The coronavirus pandemic is not only a public health issue, said former NASCAR driver and environmental activist Leilani Münter. It’s also a showcase for the threats posed by the strain humanity is putting on the planet.
Case in point: while we still don’t know the exact source of COVID-19, we do know that it originally leaped from an animal host. And that host may have been forced into contact with humans as habitat destruction continues to rise globally; some 31,000 square miles of forest are destroyed each year, an area roughly the size of South Carolina.
Münter, who joined the national security podcast Press The Button, is no stranger to this issue. In 2015, she starred in Racing Extinction, a documentary which detailed the ongoing global mass extinction of plant and animal species caused by human activity. She said the film has gained renewed traction in recent months, in part because of scenes filmed in a wet market in the Chinese city of Guangzhou, a location similar to the Wuhan wet market near which COVID-19 is thought to have originated.
Back then, the United States was still running a program called PREDICT, an international network of scientists tasked with hunting down viruses likely to jump from animals to humans. Coronaviruses, like the one that caused the severe acute respiratory syndrome (SARS), were a major concern; in 2007, researchers from the University of Hong Kong said the prevalence of SARS-like viruses in bats was a “time bomb.”
But PREDICT, which had cost about $207 million over its ten year existence — or less than the cost of two F-35B fighter jets — was ultimately shut down by the Trump administration in October 2019, the same month COVID-19 may have made its first leap from animal to human.
Münter believes this move was tragically shortsighted. “The CDC estimates that three quarters of new human diseases originate from animals,” she said. “These high impact threats that humanity is facing but that we know are coming should actually be called gray rhinos instead of black swans,” Münter continued, citing the term popularized by Michelle Wucker. “They’re dangerous, we know for certain they are in our future, and we can see them coming towards us.”
Animal transmitted diseases will become more likely as the combined effects of climate change and habitat destruction force animals and humans into closer contact. “We’re increasing the frequency where these viruses have the opportunity to make the jump [from animal to human],” Münter warned. “Either from the wild or a wild species interacting with livestock and then making the jump to humans through our livestock consumption.”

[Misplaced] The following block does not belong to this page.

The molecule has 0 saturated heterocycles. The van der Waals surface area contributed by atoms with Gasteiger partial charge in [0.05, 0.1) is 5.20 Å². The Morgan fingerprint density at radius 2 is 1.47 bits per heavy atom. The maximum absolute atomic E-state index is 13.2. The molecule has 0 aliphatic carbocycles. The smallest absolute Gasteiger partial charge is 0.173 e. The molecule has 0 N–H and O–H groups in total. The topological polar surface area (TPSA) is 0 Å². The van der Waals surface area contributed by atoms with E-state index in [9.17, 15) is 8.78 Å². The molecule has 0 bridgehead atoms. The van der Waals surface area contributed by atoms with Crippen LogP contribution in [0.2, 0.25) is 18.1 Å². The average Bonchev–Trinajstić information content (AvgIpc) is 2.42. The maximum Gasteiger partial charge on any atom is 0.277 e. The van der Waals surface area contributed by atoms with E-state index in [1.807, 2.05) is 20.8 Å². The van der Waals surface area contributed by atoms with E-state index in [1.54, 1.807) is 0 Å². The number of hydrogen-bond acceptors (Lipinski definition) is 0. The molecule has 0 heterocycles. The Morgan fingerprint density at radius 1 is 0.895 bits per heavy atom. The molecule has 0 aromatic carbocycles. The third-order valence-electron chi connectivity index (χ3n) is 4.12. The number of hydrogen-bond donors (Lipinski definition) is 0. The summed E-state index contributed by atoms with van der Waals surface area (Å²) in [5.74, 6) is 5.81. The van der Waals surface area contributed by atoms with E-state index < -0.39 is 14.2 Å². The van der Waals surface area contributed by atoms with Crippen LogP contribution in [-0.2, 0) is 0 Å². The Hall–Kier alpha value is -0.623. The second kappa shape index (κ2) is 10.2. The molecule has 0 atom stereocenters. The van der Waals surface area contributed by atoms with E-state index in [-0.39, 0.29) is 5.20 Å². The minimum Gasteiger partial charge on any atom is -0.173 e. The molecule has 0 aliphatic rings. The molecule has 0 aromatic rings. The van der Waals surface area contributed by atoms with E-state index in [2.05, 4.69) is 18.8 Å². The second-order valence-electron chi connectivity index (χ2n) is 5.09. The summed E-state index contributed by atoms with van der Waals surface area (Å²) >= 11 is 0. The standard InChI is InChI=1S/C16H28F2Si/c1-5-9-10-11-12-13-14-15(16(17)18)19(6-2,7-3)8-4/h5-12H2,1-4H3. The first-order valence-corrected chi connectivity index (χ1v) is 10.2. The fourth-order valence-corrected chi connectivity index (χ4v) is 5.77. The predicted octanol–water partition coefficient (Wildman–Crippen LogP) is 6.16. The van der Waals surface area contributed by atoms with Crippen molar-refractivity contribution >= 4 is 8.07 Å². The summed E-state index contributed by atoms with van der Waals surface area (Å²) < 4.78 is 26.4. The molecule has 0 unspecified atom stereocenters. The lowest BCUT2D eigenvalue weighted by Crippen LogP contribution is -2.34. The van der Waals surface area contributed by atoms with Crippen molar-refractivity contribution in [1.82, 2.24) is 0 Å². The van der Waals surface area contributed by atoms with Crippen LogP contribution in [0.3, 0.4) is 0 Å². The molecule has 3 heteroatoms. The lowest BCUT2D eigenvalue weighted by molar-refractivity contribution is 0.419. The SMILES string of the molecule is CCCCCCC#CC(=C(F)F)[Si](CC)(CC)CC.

Such a threat assessment calls out for a reprioritization of federal funds, argued Münter. “Our future challenges and threats to our national security are going to come from a lot of places that have nothing to do with weapons and guns,” she said, pointing to the sixty percent of discretionary spending that goes to the Pentagon each year. Military spending “is not going to protect us against future pandemics. It’s not going to protect us against climate change.”
Even if the US government did divert Pentagon funds to combat climate change and future pandemics, the more difficult challenge may be convincing Americans to adopt more climate-friendly lifestyles such as eating less meat or buying an electric vehicle, said Münter. But the self-professed “vegan hippie chick with a race car” is used to swimming upstream.
“What I was trying to do in the racing world was reach out to people that didn’t agree with me,” Münter explained. “You have to get outside of your box.” She pointed to her NASCAR collaboration with Operation Free, a group of veterans and national security experts working to promote climate change awareness and a clean energy future.
“It was such a powerful message because the NASCAR community has a longstanding relationship” with the military, said Münter. “So, it was powerful for these NASCAR fans to come to my tent at the racetrack and meet military generals and veterans from Iraq and Afghanistan” who would talk about the geopolitical and environmental risks entailed by American oil dependence.
“Of course, there was a little confrontation” to her vocal climate advocacy, Münter admitted. But the recent coronavirus pandemic has only sharpened her belief that the world needs to change, and that the difficult task of persuading people to act is worth it.
“As long as we continue on this path that we are on,” she explained, “we are setting ourselves up to take ourselves off the planet.”
The entire interview with Leilani Münter is available here on Press The Button.
Joe Cirincione is the president of Ploughshares Fund, a global security foundation that supports initiatives to reduce and eventually eliminate the dangers posed by nuclear weapons. Zack Brown is a policy associate at Ploughshares Fund.